Brokers think even that's too much. For a while they were slipping obscure language into your brokerage agreement, waiving your right to punitive awards. The Supreme Court scorched that ploy last March, but in some states investors still can't collect. The industry is lobbying Congress to wipe out punitives altogether. If that happens, fewer cases will settle, says San Francisco lawyer Cary Lapidus. The threat of punitive damages is what persuades many brokers to pay. Remove that threat, and they've little to lose by arbitrating everything.
People who serve as arbitrators say they harbor no bias against either side. But the brokers' own actions suggest that they think they can skew the odds. Take their attitude toward the two main arbitration forums: one run by the NASD, one run by the independent American Arbitration Association (AAA).
The NASD keeps tight control over who arbitrates each case. It normally won't hear problems more than six years old. It says that its arbitrators uniquely understand the industry. That's just what the brokers want. At big firms and many smaller ones, too,your customer agreement now requires arbitration at the NASD or the New York Stock Exchange. The AAA is toast.
Given their druthers, however, investors' lawyers vote for the AAA. The forum feels more neutral, they say. There's a better choice of arbitrators. And the AAA takes older cases. If you have just learned that a real-estate deal you bought in the '80s was corrupt, the AAA is your best hope for getting money back.
No choice: In both of these forums, the outcomes of cases appear, on average, about the same, according to a 1992 study by the General Accounting Office. So if you feel better about the AAA, why should your broker deny you the choice?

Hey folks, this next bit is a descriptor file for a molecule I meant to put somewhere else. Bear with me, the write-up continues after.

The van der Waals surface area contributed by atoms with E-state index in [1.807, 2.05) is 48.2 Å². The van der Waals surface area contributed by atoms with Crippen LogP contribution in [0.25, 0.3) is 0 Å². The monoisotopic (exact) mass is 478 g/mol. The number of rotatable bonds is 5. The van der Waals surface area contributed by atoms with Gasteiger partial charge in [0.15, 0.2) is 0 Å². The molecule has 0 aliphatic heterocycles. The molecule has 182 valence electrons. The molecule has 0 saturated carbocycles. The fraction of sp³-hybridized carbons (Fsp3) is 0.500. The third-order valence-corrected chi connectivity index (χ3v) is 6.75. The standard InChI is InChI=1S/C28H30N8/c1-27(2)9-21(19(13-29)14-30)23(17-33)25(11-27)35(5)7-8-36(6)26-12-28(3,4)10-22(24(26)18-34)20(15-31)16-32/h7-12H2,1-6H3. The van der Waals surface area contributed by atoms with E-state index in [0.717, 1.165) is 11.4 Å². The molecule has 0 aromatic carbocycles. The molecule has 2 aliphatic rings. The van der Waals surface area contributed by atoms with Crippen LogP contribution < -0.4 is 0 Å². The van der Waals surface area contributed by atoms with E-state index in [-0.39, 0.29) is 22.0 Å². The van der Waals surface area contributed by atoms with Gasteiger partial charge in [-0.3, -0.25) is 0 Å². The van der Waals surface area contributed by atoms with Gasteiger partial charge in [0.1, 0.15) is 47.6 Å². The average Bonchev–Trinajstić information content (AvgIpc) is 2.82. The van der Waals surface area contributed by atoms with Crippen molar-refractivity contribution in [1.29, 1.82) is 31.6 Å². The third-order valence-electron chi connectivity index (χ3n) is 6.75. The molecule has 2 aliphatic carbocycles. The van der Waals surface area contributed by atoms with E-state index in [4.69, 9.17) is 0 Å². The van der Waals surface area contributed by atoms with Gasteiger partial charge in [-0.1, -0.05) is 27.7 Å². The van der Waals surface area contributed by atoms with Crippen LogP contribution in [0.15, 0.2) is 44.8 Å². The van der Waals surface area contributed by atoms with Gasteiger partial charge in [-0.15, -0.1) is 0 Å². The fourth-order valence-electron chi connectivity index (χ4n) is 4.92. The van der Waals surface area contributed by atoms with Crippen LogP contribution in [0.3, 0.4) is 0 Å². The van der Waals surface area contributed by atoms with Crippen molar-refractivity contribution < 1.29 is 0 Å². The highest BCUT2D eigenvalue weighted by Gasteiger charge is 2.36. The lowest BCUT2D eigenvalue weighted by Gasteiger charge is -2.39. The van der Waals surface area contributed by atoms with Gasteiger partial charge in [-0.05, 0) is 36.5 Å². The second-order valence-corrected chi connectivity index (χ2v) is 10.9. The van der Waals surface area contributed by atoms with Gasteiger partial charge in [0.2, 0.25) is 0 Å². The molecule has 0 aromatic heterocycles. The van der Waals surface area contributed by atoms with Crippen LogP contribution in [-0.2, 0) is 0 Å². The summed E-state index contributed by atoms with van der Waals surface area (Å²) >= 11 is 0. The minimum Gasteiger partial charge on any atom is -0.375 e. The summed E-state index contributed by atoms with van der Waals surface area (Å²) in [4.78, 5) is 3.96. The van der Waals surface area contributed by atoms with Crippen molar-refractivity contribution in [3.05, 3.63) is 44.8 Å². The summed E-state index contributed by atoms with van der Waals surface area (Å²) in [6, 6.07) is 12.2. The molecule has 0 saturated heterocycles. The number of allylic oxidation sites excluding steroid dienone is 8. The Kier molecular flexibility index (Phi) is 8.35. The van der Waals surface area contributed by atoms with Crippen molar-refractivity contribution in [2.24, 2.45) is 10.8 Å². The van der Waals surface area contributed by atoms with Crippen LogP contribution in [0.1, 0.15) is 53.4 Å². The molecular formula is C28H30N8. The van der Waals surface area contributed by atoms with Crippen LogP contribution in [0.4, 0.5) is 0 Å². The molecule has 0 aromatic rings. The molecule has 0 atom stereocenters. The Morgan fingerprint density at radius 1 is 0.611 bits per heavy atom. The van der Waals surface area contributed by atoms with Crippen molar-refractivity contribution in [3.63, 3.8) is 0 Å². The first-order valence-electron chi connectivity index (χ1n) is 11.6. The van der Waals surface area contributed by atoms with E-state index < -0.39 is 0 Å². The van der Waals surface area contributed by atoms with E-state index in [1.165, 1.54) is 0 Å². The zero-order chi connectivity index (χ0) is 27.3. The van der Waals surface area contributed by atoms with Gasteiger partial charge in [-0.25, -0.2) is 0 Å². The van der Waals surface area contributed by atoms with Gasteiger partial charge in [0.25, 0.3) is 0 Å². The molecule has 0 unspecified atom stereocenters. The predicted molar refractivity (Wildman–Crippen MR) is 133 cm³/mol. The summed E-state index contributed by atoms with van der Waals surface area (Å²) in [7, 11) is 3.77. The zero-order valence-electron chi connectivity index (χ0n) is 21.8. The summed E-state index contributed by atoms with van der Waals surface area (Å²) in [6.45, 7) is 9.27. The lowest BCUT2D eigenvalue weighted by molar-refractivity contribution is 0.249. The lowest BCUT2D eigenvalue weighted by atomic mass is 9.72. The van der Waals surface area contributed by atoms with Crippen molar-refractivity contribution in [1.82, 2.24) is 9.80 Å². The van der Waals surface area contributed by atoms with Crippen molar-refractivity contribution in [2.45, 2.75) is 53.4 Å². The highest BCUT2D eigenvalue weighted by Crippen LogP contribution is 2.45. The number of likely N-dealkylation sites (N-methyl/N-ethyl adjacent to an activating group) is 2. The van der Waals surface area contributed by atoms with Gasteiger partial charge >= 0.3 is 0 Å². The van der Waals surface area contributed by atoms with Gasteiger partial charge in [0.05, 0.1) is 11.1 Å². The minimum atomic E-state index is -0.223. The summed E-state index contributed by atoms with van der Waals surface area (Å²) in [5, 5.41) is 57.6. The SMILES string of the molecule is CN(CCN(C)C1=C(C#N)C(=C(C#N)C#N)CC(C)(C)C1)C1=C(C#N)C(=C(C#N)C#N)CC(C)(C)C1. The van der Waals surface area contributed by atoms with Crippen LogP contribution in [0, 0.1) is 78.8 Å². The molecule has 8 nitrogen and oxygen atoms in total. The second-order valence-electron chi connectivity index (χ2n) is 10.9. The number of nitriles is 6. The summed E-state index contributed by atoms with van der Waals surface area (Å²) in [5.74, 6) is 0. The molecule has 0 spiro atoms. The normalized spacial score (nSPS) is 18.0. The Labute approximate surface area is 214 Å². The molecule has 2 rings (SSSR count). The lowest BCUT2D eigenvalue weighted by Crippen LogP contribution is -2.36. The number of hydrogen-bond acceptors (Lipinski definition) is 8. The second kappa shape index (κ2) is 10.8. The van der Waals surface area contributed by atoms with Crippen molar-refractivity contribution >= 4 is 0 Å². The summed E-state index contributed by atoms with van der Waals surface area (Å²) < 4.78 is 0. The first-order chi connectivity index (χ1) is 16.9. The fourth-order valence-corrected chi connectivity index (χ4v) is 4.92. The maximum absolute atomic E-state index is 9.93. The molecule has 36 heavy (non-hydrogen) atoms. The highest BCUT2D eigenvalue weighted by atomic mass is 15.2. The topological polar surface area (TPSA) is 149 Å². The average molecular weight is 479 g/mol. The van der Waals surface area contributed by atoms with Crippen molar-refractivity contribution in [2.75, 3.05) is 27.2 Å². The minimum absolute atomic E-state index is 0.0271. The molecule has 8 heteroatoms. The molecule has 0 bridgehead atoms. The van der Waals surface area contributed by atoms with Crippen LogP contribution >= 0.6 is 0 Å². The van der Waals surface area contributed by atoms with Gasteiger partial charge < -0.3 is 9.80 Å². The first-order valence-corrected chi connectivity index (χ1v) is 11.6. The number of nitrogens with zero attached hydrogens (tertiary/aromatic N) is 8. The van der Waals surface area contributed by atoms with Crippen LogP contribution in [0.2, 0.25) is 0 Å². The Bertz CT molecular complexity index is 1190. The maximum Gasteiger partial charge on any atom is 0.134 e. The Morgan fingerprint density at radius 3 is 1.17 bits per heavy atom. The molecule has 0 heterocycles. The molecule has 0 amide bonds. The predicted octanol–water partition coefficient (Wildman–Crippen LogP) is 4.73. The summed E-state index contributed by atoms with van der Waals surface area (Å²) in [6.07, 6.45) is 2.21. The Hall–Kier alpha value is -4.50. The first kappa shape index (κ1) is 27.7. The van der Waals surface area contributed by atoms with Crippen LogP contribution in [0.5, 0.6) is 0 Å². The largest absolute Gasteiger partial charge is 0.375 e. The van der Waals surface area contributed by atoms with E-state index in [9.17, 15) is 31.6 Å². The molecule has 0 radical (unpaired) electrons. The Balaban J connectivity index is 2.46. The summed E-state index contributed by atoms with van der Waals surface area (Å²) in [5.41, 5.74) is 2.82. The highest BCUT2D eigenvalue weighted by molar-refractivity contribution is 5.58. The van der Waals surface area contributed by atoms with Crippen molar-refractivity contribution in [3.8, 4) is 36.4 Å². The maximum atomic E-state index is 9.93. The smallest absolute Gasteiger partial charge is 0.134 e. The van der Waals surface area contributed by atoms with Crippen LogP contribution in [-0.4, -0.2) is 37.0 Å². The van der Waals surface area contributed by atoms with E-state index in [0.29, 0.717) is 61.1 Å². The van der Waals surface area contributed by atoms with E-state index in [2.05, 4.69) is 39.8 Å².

The NASD is looking into this and other complaints, with findings expected in November. Here's a wish list of reforms:

  1. Freer choice of NASD arbitrators and access to the.AAA.
  2. Selecting an arbitrator early. 'That would save months of arguing over issues,' Boston lawyer David Shellenberger says.
  3. Ending the six-year rule that's denying justice to victims of drawn-out scams.
  4. Getting decisions explained in writing. Arbitrators today don't have to say why you won or lost.
  5. Sidelining arbitrators known to be biased.

Creating a list of documents that the parties must provide.
New York lawyer David Robbins says investors should get, among other things, the form the broker filled in when you opened your account (he may have exaggerated your wealth to justify selling you risky things); any missing monthly account statements and trade confirmations; the research reports on your investments (maybe your broker sold things the firm didn't recommend); any taped telephone conversations between you and your broker; your broker's disciplinary history, and the firm's compliance manual, which may show that your broker broke the firm's internal rules.

Please contact us for assistance with securities arbitration law, securities litigation, broker misconduct, investment advisor misconduct and investment losses.